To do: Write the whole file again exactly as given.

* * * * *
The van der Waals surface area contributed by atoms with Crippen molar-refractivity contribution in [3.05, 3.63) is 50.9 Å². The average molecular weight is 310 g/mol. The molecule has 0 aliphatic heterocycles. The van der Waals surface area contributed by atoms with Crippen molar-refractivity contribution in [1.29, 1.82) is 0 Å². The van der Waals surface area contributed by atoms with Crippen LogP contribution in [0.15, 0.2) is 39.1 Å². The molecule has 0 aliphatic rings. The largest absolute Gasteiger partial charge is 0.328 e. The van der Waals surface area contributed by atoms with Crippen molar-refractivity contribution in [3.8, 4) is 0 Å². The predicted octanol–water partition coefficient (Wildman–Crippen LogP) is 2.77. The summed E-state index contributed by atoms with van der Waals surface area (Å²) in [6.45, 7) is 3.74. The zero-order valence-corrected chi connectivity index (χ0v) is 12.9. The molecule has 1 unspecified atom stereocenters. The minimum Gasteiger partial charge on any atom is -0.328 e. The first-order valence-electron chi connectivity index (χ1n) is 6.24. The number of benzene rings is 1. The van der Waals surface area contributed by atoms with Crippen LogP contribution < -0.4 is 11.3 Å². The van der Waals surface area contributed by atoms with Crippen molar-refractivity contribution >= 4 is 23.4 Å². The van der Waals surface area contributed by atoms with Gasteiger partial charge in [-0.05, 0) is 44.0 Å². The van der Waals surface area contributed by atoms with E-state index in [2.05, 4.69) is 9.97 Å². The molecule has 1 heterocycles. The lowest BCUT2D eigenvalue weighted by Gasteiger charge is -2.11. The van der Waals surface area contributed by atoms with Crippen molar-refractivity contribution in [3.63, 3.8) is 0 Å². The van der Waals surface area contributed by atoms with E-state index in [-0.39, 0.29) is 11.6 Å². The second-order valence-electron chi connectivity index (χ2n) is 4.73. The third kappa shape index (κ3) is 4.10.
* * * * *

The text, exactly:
The van der Waals surface area contributed by atoms with Crippen molar-refractivity contribution in [3.05, 3.63) is 50.9 Å². The average molecular weight is 310 g/mol. The molecule has 0 aliphatic heterocycles. The van der Waals surface area contributed by atoms with Crippen molar-refractivity contribution in [1.29, 1.82) is 0 Å². The van der Waals surface area contributed by atoms with Crippen LogP contribution in [0.15, 0.2) is 39.1 Å². The molecule has 0 aliphatic rings. The largest absolute Gasteiger partial charge is 0.328 e. The van der Waals surface area contributed by atoms with Crippen molar-refractivity contribution in [3.8, 4) is 0 Å². The predicted octanol–water partition coefficient (Wildman–Crippen LogP) is 2.77. The summed E-state index contributed by atoms with van der Waals surface area (Å²) in [6.45, 7) is 3.74. The zero-order valence-corrected chi connectivity index (χ0v) is 12.9. The molecule has 1 unspecified atom stereocenters. The minimum Gasteiger partial charge on any atom is -0.328 e. The first-order valence-electron chi connectivity index (χ1n) is 6.24. The number of benzene rings is 1. The van der Waals surface area contributed by atoms with Crippen LogP contribution < -0.4 is 11.3 Å². The van der Waals surface area contributed by atoms with Crippen molar-refractivity contribution >= 4 is 23.4 Å². The van der Waals surface area contributed by atoms with Gasteiger partial charge in [-0.05, 0) is 44.0 Å². The van der Waals surface area contributed by atoms with E-state index in [2.05, 4.69) is 9.97 Å². The molecule has 1 heterocycles. The lowest BCUT2D eigenvalue weighted by Gasteiger charge is -2.11. The van der Waals surface area contributed by atoms with Crippen molar-refractivity contribution in [3.63, 3.8) is 0 Å². The van der Waals surface area contributed by atoms with E-state index in [-0.39, 0.29) is 11.6 Å². The second-order valence-electron chi connectivity index (χ2n) is 4.73. The third kappa shape index (κ3) is 4.10.